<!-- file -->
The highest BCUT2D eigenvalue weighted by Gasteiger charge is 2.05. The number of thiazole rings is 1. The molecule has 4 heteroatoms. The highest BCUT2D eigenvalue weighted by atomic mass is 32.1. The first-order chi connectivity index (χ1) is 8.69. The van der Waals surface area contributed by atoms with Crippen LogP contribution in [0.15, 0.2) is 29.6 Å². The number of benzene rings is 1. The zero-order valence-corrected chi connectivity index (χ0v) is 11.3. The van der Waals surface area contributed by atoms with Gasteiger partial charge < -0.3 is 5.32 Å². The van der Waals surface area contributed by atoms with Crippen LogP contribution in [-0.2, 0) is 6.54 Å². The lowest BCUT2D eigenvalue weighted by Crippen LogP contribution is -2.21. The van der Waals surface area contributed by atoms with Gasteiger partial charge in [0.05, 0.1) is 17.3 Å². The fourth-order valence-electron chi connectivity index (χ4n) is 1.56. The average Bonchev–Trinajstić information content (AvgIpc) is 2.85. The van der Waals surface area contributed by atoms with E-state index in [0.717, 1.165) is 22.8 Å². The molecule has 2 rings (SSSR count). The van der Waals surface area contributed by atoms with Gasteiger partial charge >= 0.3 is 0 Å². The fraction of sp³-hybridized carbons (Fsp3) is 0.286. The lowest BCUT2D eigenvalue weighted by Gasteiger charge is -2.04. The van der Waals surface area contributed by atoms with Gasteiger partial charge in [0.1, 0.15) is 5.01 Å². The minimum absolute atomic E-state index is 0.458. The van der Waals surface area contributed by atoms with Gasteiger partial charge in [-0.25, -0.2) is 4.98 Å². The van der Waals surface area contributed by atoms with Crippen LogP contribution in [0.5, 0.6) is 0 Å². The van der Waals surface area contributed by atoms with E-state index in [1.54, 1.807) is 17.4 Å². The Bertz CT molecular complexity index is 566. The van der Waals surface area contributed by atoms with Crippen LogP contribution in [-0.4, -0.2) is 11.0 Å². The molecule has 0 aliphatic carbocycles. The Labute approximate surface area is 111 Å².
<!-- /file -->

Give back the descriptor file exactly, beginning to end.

The highest BCUT2D eigenvalue weighted by Gasteiger charge is 2.05. The number of thiazole rings is 1. The molecule has 4 heteroatoms. The highest BCUT2D eigenvalue weighted by atomic mass is 32.1. The first-order chi connectivity index (χ1) is 8.69. The van der Waals surface area contributed by atoms with Crippen LogP contribution in [0.15, 0.2) is 29.6 Å². The number of benzene rings is 1. The zero-order valence-corrected chi connectivity index (χ0v) is 11.3. The van der Waals surface area contributed by atoms with Gasteiger partial charge < -0.3 is 5.32 Å². The van der Waals surface area contributed by atoms with Crippen LogP contribution in [-0.2, 0) is 6.54 Å². The lowest BCUT2D eigenvalue weighted by Crippen LogP contribution is -2.21. The van der Waals surface area contributed by atoms with Gasteiger partial charge in [0.05, 0.1) is 17.3 Å². The fourth-order valence-electron chi connectivity index (χ4n) is 1.56. The average Bonchev–Trinajstić information content (AvgIpc) is 2.85. The van der Waals surface area contributed by atoms with E-state index in [0.717, 1.165) is 22.8 Å². The molecule has 2 rings (SSSR count). The van der Waals surface area contributed by atoms with Gasteiger partial charge >= 0.3 is 0 Å². The fraction of sp³-hybridized carbons (Fsp3) is 0.286. The lowest BCUT2D eigenvalue weighted by Gasteiger charge is -2.04. The van der Waals surface area contributed by atoms with Gasteiger partial charge in [0.1, 0.15) is 5.01 Å². The minimum absolute atomic E-state index is 0.458. The van der Waals surface area contributed by atoms with Gasteiger partial charge in [-0.25, -0.2) is 4.98 Å². The van der Waals surface area contributed by atoms with Crippen LogP contribution in [0.5, 0.6) is 0 Å². The van der Waals surface area contributed by atoms with E-state index in [1.54, 1.807) is 17.4 Å². The Bertz CT molecular complexity index is 566. The van der Waals surface area contributed by atoms with Crippen LogP contribution in [-0.4, -0.2) is 11.0 Å². The molecule has 0 aliphatic carbocycles. The Labute approximate surface area is 111 Å².